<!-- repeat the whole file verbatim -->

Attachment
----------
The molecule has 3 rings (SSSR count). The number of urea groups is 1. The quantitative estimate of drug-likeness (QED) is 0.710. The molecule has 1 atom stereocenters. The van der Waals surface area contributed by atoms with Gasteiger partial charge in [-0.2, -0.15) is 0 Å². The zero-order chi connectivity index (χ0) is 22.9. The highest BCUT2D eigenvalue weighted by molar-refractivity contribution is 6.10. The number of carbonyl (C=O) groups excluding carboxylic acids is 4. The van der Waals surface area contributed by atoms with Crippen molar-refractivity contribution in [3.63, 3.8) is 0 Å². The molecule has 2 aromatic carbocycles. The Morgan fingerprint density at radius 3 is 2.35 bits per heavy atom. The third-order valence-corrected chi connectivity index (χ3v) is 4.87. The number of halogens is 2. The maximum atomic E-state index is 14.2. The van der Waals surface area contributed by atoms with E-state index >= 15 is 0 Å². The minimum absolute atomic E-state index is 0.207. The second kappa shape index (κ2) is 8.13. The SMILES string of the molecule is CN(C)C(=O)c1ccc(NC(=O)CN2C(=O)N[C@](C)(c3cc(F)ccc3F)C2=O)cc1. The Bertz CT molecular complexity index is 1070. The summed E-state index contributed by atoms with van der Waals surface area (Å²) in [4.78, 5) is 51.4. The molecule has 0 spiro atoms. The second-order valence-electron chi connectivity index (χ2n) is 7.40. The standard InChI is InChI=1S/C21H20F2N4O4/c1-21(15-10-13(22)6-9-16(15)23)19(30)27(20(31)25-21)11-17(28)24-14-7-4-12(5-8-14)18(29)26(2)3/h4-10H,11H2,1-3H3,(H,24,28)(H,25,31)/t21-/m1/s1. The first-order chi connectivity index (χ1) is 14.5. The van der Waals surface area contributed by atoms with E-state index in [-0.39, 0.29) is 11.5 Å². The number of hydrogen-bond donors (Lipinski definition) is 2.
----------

The molecule has 3 rings (SSSR count). The number of urea groups is 1. The quantitative estimate of drug-likeness (QED) is 0.710. The molecule has 1 atom stereocenters. The van der Waals surface area contributed by atoms with Gasteiger partial charge in [-0.2, -0.15) is 0 Å². The zero-order chi connectivity index (χ0) is 22.9. The highest BCUT2D eigenvalue weighted by molar-refractivity contribution is 6.10. The number of carbonyl (C=O) groups excluding carboxylic acids is 4. The van der Waals surface area contributed by atoms with Crippen molar-refractivity contribution in [3.63, 3.8) is 0 Å². The molecule has 2 aromatic carbocycles. The Morgan fingerprint density at radius 3 is 2.35 bits per heavy atom. The third-order valence-corrected chi connectivity index (χ3v) is 4.87. The number of halogens is 2. The maximum atomic E-state index is 14.2. The van der Waals surface area contributed by atoms with E-state index >= 15 is 0 Å². The minimum absolute atomic E-state index is 0.207. The second kappa shape index (κ2) is 8.13. The SMILES string of the molecule is CN(C)C(=O)c1ccc(NC(=O)CN2C(=O)N[C@](C)(c3cc(F)ccc3F)C2=O)cc1. The Bertz CT molecular complexity index is 1070. The summed E-state index contributed by atoms with van der Waals surface area (Å²) in [4.78, 5) is 51.4. The molecule has 0 spiro atoms. The second-order valence-electron chi connectivity index (χ2n) is 7.40. The standard InChI is InChI=1S/C21H20F2N4O4/c1-21(15-10-13(22)6-9-16(15)23)19(30)27(20(31)25-21)11-17(28)24-14-7-4-12(5-8-14)18(29)26(2)3/h4-10H,11H2,1-3H3,(H,24,28)(H,25,31)/t21-/m1/s1. The first-order chi connectivity index (χ1) is 14.5. The van der Waals surface area contributed by atoms with E-state index in [-0.39, 0.29) is 11.5 Å². The number of hydrogen-bond donors (Lipinski definition) is 2.